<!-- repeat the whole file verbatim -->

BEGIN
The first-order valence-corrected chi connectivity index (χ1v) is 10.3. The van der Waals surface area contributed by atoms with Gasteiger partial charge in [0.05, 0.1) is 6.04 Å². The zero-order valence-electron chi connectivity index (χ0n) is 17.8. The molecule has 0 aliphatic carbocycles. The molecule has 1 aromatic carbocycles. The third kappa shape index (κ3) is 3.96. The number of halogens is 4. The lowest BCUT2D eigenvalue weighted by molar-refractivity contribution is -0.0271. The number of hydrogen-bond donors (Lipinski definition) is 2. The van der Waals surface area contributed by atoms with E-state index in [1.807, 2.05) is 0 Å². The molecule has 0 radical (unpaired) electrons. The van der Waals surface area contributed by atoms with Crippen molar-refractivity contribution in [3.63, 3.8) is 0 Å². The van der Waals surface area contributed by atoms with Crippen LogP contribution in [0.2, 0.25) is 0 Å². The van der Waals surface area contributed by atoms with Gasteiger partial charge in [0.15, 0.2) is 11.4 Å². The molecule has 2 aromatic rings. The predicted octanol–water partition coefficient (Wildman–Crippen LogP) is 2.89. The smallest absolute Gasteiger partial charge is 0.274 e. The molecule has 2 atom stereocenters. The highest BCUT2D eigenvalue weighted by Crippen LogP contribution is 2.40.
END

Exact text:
The first-order valence-corrected chi connectivity index (χ1v) is 10.3. The van der Waals surface area contributed by atoms with Gasteiger partial charge in [0.05, 0.1) is 6.04 Å². The zero-order valence-electron chi connectivity index (χ0n) is 17.8. The molecule has 0 aliphatic carbocycles. The molecule has 1 aromatic carbocycles. The third kappa shape index (κ3) is 3.96. The number of halogens is 4. The lowest BCUT2D eigenvalue weighted by molar-refractivity contribution is -0.0271. The number of hydrogen-bond donors (Lipinski definition) is 2. The van der Waals surface area contributed by atoms with E-state index in [1.807, 2.05) is 0 Å². The molecule has 0 radical (unpaired) electrons. The van der Waals surface area contributed by atoms with Crippen molar-refractivity contribution in [3.63, 3.8) is 0 Å². The van der Waals surface area contributed by atoms with Crippen LogP contribution in [0.2, 0.25) is 0 Å². The van der Waals surface area contributed by atoms with Gasteiger partial charge in [0.15, 0.2) is 11.4 Å². The molecule has 2 aromatic rings. The predicted octanol–water partition coefficient (Wildman–Crippen LogP) is 2.89. The smallest absolute Gasteiger partial charge is 0.274 e. The molecule has 2 atom stereocenters. The highest BCUT2D eigenvalue weighted by Crippen LogP contribution is 2.40.